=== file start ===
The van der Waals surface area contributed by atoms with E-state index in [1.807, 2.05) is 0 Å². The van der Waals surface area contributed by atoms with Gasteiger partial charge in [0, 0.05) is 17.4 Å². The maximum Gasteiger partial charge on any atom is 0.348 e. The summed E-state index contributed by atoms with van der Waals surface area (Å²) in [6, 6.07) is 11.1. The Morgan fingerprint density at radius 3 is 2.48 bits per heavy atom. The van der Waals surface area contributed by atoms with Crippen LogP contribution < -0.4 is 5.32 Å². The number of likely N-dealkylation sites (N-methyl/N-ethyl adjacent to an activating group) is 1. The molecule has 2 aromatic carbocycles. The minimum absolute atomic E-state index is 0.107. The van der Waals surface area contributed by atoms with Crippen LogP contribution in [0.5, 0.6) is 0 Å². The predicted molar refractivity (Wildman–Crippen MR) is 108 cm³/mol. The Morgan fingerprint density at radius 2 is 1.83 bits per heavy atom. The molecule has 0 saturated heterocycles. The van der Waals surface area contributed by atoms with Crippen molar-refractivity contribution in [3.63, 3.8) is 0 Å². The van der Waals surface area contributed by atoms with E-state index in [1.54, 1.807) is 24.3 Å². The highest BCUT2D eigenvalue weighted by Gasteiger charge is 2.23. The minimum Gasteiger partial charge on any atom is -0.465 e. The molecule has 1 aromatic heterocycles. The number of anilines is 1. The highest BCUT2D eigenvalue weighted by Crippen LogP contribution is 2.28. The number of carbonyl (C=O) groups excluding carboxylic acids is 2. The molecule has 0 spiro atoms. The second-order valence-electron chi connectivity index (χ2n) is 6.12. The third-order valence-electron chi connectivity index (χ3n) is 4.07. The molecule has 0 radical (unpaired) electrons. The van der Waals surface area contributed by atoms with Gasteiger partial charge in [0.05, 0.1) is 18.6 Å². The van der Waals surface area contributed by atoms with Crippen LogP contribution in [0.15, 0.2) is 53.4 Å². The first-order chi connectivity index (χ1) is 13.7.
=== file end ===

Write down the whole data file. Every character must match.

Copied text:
The van der Waals surface area contributed by atoms with E-state index in [1.807, 2.05) is 0 Å². The van der Waals surface area contributed by atoms with Gasteiger partial charge in [0, 0.05) is 17.4 Å². The maximum Gasteiger partial charge on any atom is 0.348 e. The summed E-state index contributed by atoms with van der Waals surface area (Å²) in [6, 6.07) is 11.1. The Morgan fingerprint density at radius 3 is 2.48 bits per heavy atom. The van der Waals surface area contributed by atoms with Crippen LogP contribution < -0.4 is 5.32 Å². The number of likely N-dealkylation sites (N-methyl/N-ethyl adjacent to an activating group) is 1. The molecule has 2 aromatic carbocycles. The minimum absolute atomic E-state index is 0.107. The van der Waals surface area contributed by atoms with Crippen LogP contribution in [0.5, 0.6) is 0 Å². The predicted molar refractivity (Wildman–Crippen MR) is 108 cm³/mol. The Morgan fingerprint density at radius 2 is 1.83 bits per heavy atom. The molecule has 0 saturated heterocycles. The van der Waals surface area contributed by atoms with Crippen molar-refractivity contribution in [3.63, 3.8) is 0 Å². The van der Waals surface area contributed by atoms with E-state index in [1.54, 1.807) is 24.3 Å². The highest BCUT2D eigenvalue weighted by Gasteiger charge is 2.23. The minimum Gasteiger partial charge on any atom is -0.465 e. The molecule has 1 aromatic heterocycles. The number of anilines is 1. The highest BCUT2D eigenvalue weighted by Crippen LogP contribution is 2.28. The number of carbonyl (C=O) groups excluding carboxylic acids is 2. The molecule has 0 spiro atoms. The second-order valence-electron chi connectivity index (χ2n) is 6.12. The third-order valence-electron chi connectivity index (χ3n) is 4.07. The molecule has 0 radical (unpaired) electrons. The van der Waals surface area contributed by atoms with Gasteiger partial charge in [0.05, 0.1) is 18.6 Å². The van der Waals surface area contributed by atoms with Crippen LogP contribution in [0.15, 0.2) is 53.4 Å². The first-order chi connectivity index (χ1) is 13.7.